Pre-Exposure Prophylaxis (PrEP)

Quick Guide: 2021 PrEP Update
prevention one pager

This factsheet summarizes CDC’s 2021 update to the Preexposure Prophylaxis for the Prevention of HIV Infection in the United States—A Clinical Practice Guideline. The updates in this version of the guideline give health care providers the latest information on prescribing pre-exposure prophylaxis (PrEP) for HIV prevention to their patients and increasing PrEP use by people who could benefit from it.

Download factsheet pdf icon[PDF – 370 KB]

Clinicians’ Quick Guide

Preexposure Prophylaxis for the Prevention of HIV Infection in the United States – 2021 Update – A Clinical Practice Guideline

The Centers for Disease Control and Prevention (CDC) has released the Preexposure Prophylaxis for the Prevention of HIV Infection in the United States—2021 Update—A Clinical Practice Guideline. The updates in this version of the guideline give health care providers the latest information on prescribing pre-exposure prophylaxis (PrEP) for HIV prevention to their patients and increasing PrEP use by people who could benefit from it. The revisions also:

  • Update guidance based on current evidence.
  • Include information on recent approvals of PrEP medications by the US Food and Drug Administration (FDA).
  • Clarify some aspects of clinical care.
  • Make the guideline simpler to use so that health care providers can apply it more easily.

Below are key changes in the updated PrEP guideline.

What Are the New Graded Recommendations?

Grade Ia

Prescribe cabotegravir (CAB) injections as PrEP for sexually active adults. The FDA approved CAB for PrEP in 2021. CAB may be right for people:

    • Who had problems taking oral PrEP as prescribed.
    • Who prefer getting a shot every 2 months instead of taking oral PrEP.
    • Who have serious kidney disease that prevents use of other PrEP medications.
Grade IIIb

Inform all sexually active adults and adolescents that PrEP can protect them from getting HIV. Providers should offer PrEP to anyone who asks for it, including sexually active adults who do not report behaviors that put them at risk for getting HIV. Telling all sexually active adults and adolescents about PrEP will increase the number of people who know about PrEP. Talking about PrEP may also help patients overcome embarrassment or stigma that may prevent them from telling their health care provider about behaviors that put them at risk for getting HIV.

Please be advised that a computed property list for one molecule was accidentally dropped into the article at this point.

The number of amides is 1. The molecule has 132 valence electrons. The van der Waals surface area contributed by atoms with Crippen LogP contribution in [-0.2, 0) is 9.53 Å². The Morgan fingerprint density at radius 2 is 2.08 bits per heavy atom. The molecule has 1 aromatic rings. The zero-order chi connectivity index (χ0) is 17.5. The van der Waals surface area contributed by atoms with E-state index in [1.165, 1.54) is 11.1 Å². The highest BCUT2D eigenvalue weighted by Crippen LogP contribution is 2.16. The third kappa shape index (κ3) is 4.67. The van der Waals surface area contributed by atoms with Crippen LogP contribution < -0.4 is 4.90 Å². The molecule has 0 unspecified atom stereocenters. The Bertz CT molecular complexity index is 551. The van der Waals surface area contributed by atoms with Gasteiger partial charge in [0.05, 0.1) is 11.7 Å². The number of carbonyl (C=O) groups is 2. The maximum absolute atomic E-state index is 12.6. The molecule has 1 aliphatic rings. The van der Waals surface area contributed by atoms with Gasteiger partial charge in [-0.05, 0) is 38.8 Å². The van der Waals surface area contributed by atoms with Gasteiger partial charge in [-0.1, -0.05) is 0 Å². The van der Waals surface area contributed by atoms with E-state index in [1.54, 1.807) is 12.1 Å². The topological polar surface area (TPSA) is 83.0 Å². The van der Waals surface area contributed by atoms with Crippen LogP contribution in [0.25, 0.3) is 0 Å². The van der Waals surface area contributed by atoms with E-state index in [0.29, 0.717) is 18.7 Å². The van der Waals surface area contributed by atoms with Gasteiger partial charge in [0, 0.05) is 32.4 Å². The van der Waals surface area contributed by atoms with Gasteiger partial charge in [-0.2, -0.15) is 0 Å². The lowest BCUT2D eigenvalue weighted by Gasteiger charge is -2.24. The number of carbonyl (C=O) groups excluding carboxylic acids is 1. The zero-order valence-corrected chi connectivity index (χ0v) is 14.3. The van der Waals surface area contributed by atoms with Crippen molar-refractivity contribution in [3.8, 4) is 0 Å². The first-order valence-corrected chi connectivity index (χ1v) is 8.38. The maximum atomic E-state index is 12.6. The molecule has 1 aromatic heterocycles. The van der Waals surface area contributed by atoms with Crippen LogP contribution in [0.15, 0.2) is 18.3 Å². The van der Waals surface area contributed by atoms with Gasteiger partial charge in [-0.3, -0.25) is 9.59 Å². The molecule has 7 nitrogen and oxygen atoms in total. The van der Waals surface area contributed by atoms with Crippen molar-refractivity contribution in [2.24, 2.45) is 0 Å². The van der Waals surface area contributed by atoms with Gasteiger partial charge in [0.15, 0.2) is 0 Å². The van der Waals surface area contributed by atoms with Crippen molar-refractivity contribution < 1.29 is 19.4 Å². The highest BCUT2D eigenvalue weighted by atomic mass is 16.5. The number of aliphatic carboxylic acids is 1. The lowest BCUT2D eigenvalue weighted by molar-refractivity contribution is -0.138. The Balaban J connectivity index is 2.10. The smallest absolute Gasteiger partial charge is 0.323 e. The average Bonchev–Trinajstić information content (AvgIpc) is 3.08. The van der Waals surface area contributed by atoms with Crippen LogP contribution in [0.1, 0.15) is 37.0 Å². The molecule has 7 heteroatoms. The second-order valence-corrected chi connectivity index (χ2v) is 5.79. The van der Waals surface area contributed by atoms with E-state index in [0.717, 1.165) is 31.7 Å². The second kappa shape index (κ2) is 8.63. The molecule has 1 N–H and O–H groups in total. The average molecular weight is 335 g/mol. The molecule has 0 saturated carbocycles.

What Are the Key Changes in the Updated PrEP Guideline?

flowchart icon

Patients Who Should Be Prescribed PrEP

More easily identify patients who would benefit from PrEP. The updated guideline includes flow charts offering a few questions about sexual or drug injection behaviors that might put patients at risk of getting HIV.

Syringe icon

HIV Laboratory Tests

Quickly test patients who are starting or taking PrEP. The updated guideline includes two testing algorithms:

  • For patients who are starting or restarting PrEP after a long stop, test using an HIV antigen/antibody test (laboratory-based is preferred).
  • For patients who are taking or have recently taken PrEP (including patients who have taken oral PrEP in the last 3 months or patients who had a CAB injection in the last 12 months), test using an HIV antibody/antigen assay AND a qualitative or quantitative HIV-1 RNA assay.
  • If a patient has a positive antigen/antibody test and a detectable HIV-1 RNA test confirming the patient has HIV, link that patient to HIV care and treatment.
  • If a patient has a negative antigen/antibody test and an undetectable HIV-1 RNA test confirming the patient does not have HIV, continue prescribing PrEP.
Syringe icon

Oral Prep Options

Prescribe emtricitabine (F)/tenofovir disoproxil fumarate (TDF) (Truvada® or generic equivalent) or consider the additional option of prescribing emtricitabine (F)/tenofovir alafenamide (TAF) (Descovy®) for sexually active men and transgender women. In 2019, the FDA approved F/TAF as PrEP for sexually active men and transgender women. The updated guideline adds F/TAF as a PrEP option for these groups. F/TAF is not recommended for people assigned female sex at birth who could get HIV through receptive vaginal sex.

graph icon

Ongoing Assessments

For oral PrEP
CDC revised the recommended assessments for patients taking oral PrEP as follows: